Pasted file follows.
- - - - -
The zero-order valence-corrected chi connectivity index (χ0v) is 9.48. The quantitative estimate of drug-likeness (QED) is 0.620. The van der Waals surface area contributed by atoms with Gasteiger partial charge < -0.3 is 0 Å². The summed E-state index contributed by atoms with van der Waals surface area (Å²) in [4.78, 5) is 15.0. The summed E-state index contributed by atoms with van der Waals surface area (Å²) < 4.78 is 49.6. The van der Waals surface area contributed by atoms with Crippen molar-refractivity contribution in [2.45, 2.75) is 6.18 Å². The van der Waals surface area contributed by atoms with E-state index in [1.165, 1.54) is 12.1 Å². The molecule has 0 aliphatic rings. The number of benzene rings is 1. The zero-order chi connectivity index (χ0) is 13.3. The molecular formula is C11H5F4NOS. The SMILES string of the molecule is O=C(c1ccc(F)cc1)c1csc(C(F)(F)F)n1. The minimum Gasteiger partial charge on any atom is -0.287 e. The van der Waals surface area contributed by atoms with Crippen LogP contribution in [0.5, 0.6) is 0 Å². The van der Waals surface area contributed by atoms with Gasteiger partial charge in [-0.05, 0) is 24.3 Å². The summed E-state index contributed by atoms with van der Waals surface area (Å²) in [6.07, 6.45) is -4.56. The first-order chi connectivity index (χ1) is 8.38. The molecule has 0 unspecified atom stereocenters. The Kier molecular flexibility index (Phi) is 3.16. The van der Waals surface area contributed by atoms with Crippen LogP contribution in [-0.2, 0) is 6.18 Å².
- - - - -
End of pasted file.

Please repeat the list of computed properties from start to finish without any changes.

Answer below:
The zero-order valence-corrected chi connectivity index (χ0v) is 9.48. The quantitative estimate of drug-likeness (QED) is 0.620. The van der Waals surface area contributed by atoms with Gasteiger partial charge < -0.3 is 0 Å². The summed E-state index contributed by atoms with van der Waals surface area (Å²) in [4.78, 5) is 15.0. The summed E-state index contributed by atoms with van der Waals surface area (Å²) < 4.78 is 49.6. The van der Waals surface area contributed by atoms with Crippen molar-refractivity contribution in [2.45, 2.75) is 6.18 Å². The van der Waals surface area contributed by atoms with E-state index in [1.165, 1.54) is 12.1 Å². The molecule has 0 aliphatic rings. The number of benzene rings is 1. The zero-order chi connectivity index (χ0) is 13.3. The molecular formula is C11H5F4NOS. The SMILES string of the molecule is O=C(c1ccc(F)cc1)c1csc(C(F)(F)F)n1. The minimum Gasteiger partial charge on any atom is -0.287 e. The van der Waals surface area contributed by atoms with Crippen LogP contribution in [0.5, 0.6) is 0 Å². The van der Waals surface area contributed by atoms with Gasteiger partial charge in [-0.05, 0) is 24.3 Å². The summed E-state index contributed by atoms with van der Waals surface area (Å²) in [6.07, 6.45) is -4.56. The first-order chi connectivity index (χ1) is 8.38. The molecule has 0 unspecified atom stereocenters. The Kier molecular flexibility index (Phi) is 3.16. The van der Waals surface area contributed by atoms with Crippen LogP contribution in [-0.2, 0) is 6.18 Å².